deputy officer in charge of the Ship Instrumentation Group there until 1947.
After the war, Lynn joined the faculty at Lehigh University as a research instructor in civil engineering. He received his M.S. in 1949 and Ph.D. in 1952, both from Lehigh. He was appointed assistant professor in 1952, full professor in 1957, and Distinguished University Professor in 1978. He became associate director of Fritz Engineering Laboratory in 1952 and director in 1960; he continued to serve the laboratory with distinction until 1984. He became Professor Emeritus in 1988.
As director of the Fritz Engineering Laboratory, he led research on the behavior and design of steel structures. His first textbook, Plastic Design of Steel Frames (John Wiley & Sons), was published in 1958. He was editor and co-author of the American Society of Civil Engineers (ASCE) Manual 41, Plastic Design in Steel, which was published in 1961 and revised in 1971. He led the Lehigh team as editor of Structural Steel Design, published by Ronald Press in 1964. He was also editor in chief of several editions of Structural Stability: A World View and The Planning and Design of Tall Buildings, a monograph in five volumes published by McGraw-Hill. Altogether, Lynn was the author or co-author of more than 200 papers, articles, and books.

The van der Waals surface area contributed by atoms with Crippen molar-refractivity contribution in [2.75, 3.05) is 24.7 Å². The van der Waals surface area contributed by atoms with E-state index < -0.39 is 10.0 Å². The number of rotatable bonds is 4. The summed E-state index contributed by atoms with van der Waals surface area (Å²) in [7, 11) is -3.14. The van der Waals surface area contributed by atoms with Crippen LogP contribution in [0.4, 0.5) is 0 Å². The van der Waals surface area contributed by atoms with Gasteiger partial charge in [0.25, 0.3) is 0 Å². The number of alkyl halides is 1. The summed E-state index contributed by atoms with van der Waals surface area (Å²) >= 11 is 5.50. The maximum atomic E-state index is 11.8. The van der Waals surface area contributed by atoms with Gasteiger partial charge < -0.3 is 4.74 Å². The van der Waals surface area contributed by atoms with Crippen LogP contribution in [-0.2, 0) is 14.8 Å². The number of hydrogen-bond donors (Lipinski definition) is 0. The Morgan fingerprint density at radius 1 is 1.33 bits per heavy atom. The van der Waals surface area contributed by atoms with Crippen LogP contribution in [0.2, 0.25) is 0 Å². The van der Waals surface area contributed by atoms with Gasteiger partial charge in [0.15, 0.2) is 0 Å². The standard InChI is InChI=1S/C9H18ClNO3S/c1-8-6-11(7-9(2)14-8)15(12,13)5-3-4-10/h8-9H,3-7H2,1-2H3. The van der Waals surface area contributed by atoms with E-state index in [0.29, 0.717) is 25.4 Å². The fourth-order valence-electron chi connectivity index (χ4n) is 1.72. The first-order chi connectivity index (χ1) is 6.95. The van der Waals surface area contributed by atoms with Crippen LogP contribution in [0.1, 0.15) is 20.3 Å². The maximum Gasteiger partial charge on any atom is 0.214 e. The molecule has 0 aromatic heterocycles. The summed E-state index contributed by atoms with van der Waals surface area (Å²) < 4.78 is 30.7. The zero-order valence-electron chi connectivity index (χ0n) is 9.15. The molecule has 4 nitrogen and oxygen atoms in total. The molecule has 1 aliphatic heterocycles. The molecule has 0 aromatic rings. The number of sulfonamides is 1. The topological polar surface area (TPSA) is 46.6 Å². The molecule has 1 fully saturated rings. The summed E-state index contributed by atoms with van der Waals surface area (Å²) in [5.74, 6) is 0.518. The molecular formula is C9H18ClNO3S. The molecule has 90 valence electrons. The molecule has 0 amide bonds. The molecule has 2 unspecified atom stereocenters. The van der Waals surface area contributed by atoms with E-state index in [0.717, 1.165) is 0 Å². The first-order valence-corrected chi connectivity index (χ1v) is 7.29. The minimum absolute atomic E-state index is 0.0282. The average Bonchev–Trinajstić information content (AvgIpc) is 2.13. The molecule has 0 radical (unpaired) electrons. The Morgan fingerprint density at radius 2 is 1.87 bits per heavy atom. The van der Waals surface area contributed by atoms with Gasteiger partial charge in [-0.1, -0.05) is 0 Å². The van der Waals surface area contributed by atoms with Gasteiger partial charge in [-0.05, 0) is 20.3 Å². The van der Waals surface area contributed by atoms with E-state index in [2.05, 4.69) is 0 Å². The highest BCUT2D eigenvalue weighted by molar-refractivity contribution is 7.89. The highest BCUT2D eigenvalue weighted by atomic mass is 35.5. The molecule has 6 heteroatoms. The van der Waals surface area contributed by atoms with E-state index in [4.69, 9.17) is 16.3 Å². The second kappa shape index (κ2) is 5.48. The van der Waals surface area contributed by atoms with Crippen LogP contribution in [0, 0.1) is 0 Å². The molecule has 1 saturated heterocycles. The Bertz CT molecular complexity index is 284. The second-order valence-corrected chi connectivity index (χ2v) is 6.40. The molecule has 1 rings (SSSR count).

Lynn’s stellar reputation and his promotion of research at Lehigh attracted graduate students from all over the United States and more than 30 other countries. He made it a point to meet with graduates of Lehigh during his many travels abroad.
In 1944, after the collapse of the Quebec Bridge during construction, the Structural Stability Research Council was organized to develop knowledge about the behavior and strength of compression elements. Lynn was director of the council for 23 years, from 1970 to 1993.
In 1969, Lynn founded the Council on Tall Buildings and Urban Habitat and served as director until he became Director Emeritus in 2000. Through his leadership and passionate dedication, the council brought together architects, structural engineers, construction workers, environmental experts, sociologists, and policy makers in an effort to provide a rationale for the construction of high-rise structures.